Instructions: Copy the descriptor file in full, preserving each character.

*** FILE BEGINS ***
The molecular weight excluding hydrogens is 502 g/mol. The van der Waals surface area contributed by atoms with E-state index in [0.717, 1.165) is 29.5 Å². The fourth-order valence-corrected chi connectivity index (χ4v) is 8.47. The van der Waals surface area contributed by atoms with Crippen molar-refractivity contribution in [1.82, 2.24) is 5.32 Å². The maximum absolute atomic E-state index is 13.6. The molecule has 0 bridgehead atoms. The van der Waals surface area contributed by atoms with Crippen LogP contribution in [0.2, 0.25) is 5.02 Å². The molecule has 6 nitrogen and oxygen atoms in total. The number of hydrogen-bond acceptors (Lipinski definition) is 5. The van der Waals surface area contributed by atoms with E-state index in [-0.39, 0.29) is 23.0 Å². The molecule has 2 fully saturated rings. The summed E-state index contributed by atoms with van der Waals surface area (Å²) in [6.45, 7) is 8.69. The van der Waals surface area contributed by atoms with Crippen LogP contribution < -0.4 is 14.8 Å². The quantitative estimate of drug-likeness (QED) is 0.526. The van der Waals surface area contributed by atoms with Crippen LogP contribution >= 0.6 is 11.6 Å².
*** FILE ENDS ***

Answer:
The molecular weight excluding hydrogens is 502 g/mol. The van der Waals surface area contributed by atoms with E-state index in [0.717, 1.165) is 29.5 Å². The fourth-order valence-corrected chi connectivity index (χ4v) is 8.47. The van der Waals surface area contributed by atoms with Crippen molar-refractivity contribution in [1.82, 2.24) is 5.32 Å². The maximum absolute atomic E-state index is 13.6. The molecule has 0 bridgehead atoms. The van der Waals surface area contributed by atoms with Crippen LogP contribution in [0.2, 0.25) is 5.02 Å². The molecule has 6 nitrogen and oxygen atoms in total. The number of hydrogen-bond acceptors (Lipinski definition) is 5. The van der Waals surface area contributed by atoms with E-state index in [-0.39, 0.29) is 23.0 Å². The molecule has 2 fully saturated rings. The summed E-state index contributed by atoms with van der Waals surface area (Å²) in [6.45, 7) is 8.69. The van der Waals surface area contributed by atoms with Crippen LogP contribution < -0.4 is 14.8 Å². The quantitative estimate of drug-likeness (QED) is 0.526. The van der Waals surface area contributed by atoms with Crippen LogP contribution >= 0.6 is 11.6 Å².